It's time to get your mind right, because everything you believe about yourself starts there. And in order to do that, there are three things I need you to take away from this component of the series:

1) You have unrestricted access.

2) Ministry can be an idol, too.

3) It's nobody's job to make you feel valuable.

When Jesus was crucified the veil was torn. There were no more barriers between God and man, no more talking to the priest in order to talk to God, and no more levels of access to the throne of grace. The blood gives us clearance. Not our giftings, callings, credentials, or positions. God hears your prayers just as clearly as he hears your pastor's. You don't need a clergy collar, mass following, or dialect of tongues to get His attention. We serve a God who notices the sinner no less than He notices the seminarian. The same Jesus that T.D. Jakes, Joyce Meyer, Bishop Charles E. Blake, and Heather Lindsey hear from is the same Jesus that lives in YOU.

MINISTRY CAN BE AN IDOL, TOO. Sometimes we worship status and authority, and this is the very reason that denominations and religious organizations have become so political today. The body is more concerned with being than doing. We want the title and we want the reverence more than we want the oil. And we idolize leadership in ministry without even realizing it. We think our passion comes from our desire to serve but it really comes from our desire to be validated...our desire to be respected, accepted, and affirmed by people. And we care more about how people perceive our walk with Christ than how Christ HIMSELF perceives it. Sis, that's problematic. We can't afford to be more concerned with impressing our brothers and sisters than we are impressing God. Where is your heart?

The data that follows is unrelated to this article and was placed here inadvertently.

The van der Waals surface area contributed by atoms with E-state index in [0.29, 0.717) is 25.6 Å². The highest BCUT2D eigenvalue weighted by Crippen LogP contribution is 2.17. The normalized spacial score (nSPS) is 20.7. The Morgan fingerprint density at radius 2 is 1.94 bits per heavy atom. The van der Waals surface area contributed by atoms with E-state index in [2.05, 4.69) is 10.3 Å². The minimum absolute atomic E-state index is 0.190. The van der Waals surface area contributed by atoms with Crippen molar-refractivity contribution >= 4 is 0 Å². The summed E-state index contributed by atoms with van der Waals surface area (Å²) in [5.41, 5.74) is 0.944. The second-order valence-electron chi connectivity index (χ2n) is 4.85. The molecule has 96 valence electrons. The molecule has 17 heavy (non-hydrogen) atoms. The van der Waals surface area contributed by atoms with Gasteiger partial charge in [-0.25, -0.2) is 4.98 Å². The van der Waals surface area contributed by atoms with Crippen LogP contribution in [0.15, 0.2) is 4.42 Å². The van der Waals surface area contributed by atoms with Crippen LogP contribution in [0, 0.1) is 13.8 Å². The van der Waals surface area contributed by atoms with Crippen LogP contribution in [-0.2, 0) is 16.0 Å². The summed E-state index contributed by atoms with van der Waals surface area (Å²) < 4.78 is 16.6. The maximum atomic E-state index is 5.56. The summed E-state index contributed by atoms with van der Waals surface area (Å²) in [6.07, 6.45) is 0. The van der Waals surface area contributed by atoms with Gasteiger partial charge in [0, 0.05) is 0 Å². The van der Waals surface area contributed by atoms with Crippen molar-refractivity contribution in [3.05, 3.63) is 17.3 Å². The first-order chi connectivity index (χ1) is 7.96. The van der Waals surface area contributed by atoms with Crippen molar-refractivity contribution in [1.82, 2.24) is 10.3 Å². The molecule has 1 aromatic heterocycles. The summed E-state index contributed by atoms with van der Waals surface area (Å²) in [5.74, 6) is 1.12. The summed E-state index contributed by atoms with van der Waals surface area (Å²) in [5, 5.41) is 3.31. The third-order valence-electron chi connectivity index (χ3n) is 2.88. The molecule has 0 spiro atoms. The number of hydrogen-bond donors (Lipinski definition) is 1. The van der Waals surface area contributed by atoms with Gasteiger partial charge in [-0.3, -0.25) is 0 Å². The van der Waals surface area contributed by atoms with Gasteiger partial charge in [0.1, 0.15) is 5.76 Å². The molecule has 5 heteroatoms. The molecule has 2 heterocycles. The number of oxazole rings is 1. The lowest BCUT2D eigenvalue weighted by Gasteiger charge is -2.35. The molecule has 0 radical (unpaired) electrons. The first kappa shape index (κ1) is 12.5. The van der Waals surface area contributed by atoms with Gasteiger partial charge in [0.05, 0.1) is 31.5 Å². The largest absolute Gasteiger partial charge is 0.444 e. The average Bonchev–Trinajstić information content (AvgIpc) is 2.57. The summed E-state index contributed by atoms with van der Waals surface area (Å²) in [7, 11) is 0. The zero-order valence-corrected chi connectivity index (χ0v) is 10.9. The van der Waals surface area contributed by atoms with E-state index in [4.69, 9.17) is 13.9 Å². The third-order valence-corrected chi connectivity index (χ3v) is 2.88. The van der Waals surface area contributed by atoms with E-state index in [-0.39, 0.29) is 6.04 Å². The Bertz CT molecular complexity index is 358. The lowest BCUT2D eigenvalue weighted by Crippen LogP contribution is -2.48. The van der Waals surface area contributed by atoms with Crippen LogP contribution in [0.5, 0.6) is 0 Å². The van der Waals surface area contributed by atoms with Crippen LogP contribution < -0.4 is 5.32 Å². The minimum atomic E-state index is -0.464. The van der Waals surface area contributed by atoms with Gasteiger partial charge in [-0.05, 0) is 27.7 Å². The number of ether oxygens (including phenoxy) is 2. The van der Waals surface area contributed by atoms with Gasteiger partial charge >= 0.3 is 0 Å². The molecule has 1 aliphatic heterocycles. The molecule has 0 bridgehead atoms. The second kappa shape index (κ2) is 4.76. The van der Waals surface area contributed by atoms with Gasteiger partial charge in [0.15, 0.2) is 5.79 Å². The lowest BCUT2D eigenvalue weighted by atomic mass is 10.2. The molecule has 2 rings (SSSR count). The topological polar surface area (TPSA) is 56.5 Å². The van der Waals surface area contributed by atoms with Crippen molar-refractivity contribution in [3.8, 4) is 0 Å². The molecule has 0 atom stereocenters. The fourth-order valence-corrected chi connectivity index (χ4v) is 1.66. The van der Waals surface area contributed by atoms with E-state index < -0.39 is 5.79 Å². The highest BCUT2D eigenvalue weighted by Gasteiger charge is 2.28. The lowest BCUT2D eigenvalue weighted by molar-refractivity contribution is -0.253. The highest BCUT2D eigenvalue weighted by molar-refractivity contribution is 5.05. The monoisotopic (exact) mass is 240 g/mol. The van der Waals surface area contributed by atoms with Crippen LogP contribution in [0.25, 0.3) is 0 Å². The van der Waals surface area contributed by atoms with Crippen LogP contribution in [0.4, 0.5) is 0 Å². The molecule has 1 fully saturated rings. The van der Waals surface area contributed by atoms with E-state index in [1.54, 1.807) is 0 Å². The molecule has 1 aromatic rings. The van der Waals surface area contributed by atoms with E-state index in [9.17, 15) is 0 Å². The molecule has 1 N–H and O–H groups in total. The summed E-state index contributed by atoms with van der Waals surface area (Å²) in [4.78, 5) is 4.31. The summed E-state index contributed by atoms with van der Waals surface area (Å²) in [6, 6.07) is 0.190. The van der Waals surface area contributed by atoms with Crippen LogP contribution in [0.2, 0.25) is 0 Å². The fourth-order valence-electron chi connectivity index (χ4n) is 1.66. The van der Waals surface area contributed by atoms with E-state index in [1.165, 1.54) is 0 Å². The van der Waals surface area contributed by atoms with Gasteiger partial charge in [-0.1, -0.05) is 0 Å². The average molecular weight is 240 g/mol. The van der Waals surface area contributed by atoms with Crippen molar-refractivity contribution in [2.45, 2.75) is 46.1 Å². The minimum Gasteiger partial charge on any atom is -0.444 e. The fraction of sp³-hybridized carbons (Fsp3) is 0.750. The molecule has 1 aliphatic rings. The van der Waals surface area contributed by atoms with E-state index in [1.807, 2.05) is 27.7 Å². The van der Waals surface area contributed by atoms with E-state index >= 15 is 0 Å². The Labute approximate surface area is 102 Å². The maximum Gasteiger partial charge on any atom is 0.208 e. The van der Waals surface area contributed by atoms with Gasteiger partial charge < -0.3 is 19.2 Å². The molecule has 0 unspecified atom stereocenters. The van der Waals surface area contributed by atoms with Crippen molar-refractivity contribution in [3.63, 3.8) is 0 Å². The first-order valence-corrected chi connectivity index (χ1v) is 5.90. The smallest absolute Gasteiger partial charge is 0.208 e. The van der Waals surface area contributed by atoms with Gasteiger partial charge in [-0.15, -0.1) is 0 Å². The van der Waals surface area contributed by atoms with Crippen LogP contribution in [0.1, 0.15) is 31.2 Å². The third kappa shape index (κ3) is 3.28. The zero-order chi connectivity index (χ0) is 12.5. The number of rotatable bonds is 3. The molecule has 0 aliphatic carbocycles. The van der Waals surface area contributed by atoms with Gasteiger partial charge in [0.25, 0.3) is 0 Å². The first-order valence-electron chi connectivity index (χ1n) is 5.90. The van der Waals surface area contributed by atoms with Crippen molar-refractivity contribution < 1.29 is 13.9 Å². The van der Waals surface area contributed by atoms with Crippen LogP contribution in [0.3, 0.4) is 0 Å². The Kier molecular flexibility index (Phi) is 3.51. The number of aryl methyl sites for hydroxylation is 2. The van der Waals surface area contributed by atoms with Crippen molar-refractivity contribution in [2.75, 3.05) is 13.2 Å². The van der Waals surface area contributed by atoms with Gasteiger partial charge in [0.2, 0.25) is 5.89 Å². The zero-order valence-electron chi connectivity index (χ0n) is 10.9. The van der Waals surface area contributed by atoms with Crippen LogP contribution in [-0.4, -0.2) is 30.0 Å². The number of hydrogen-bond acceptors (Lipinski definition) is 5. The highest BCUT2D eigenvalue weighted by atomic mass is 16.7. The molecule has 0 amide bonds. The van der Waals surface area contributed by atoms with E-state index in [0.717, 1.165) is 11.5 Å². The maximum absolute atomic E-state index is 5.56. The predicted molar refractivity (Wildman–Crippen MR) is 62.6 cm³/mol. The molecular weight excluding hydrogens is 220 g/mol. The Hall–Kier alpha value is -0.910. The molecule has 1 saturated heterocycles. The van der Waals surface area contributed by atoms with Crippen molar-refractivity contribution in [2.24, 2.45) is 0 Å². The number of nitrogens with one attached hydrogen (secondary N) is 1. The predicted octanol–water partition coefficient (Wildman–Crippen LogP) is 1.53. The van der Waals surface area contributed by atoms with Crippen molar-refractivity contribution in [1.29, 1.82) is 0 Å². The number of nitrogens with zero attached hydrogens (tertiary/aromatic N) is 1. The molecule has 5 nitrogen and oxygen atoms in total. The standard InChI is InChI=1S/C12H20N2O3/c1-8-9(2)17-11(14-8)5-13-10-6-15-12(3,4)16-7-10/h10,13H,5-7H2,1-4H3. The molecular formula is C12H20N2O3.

It's nobody's job to make you feel valuable. Spiritual esteem is an inside job! How you feel about yourself is between you and THE LORD. No matter what people say or don't say, and no matter what they do or don't do--you must get to a place where your confidence rests in Him; not in compliments, confirmations, or co-signs from the people around you. Our esteem must be built on the word of God, because if it's built on anything else the foundation will crumble!

I hope this series of posts spoke to areas of your life you never thought you would open up about. I didn't see this one coming, but I'm so glad that it did. The devil wants you to believe that you are insignificant, but I've come to tell you that that is a LIE. The reality is, every extension of the body plays a role in its overall function. This goes for the human body as well as the body of Christ. We don't vary in importance, we vary in function. Don't compare your function and also don't covet others' gifts. Your purpose is unique and so is your process. You're not behind and you're not inferior, you are where God has you for a time such as this. So what will you be during this time? Will you be anxious? Will you be envious? Will you be discouraged? Or will you be steadfast? Will you be obedient? Will you be diligent? It may seem like a silent place and it may seem like an uneventful place, but it's a necessary place. And if you can't get your mind off of people while you're here, you won't be able to silence their noise when you're "there". Don't despise the process, every season plays a role.

Look up and,